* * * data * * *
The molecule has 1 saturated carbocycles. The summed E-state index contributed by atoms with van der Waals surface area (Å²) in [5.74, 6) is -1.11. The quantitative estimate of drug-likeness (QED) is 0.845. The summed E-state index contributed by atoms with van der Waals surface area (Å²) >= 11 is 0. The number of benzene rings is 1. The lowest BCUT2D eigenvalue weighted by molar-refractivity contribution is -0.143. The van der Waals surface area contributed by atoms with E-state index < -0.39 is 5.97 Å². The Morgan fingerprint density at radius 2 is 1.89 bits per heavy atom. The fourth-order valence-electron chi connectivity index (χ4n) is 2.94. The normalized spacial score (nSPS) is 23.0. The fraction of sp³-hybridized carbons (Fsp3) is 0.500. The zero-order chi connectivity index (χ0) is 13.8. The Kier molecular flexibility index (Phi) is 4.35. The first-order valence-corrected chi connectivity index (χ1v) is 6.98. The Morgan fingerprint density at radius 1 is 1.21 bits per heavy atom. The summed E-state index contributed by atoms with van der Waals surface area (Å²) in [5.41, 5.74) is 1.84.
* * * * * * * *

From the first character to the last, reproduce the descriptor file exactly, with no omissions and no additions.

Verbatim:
The molecule has 1 saturated carbocycles. The summed E-state index contributed by atoms with van der Waals surface area (Å²) in [5.74, 6) is -1.11. The quantitative estimate of drug-likeness (QED) is 0.845. The summed E-state index contributed by atoms with van der Waals surface area (Å²) >= 11 is 0. The number of benzene rings is 1. The lowest BCUT2D eigenvalue weighted by molar-refractivity contribution is -0.143. The van der Waals surface area contributed by atoms with E-state index < -0.39 is 5.97 Å². The Morgan fingerprint density at radius 2 is 1.89 bits per heavy atom. The fourth-order valence-electron chi connectivity index (χ4n) is 2.94. The normalized spacial score (nSPS) is 23.0. The fraction of sp³-hybridized carbons (Fsp3) is 0.500. The zero-order chi connectivity index (χ0) is 13.8. The Kier molecular flexibility index (Phi) is 4.35. The first-order valence-corrected chi connectivity index (χ1v) is 6.98. The Morgan fingerprint density at radius 1 is 1.21 bits per heavy atom. The summed E-state index contributed by atoms with van der Waals surface area (Å²) in [5.41, 5.74) is 1.84.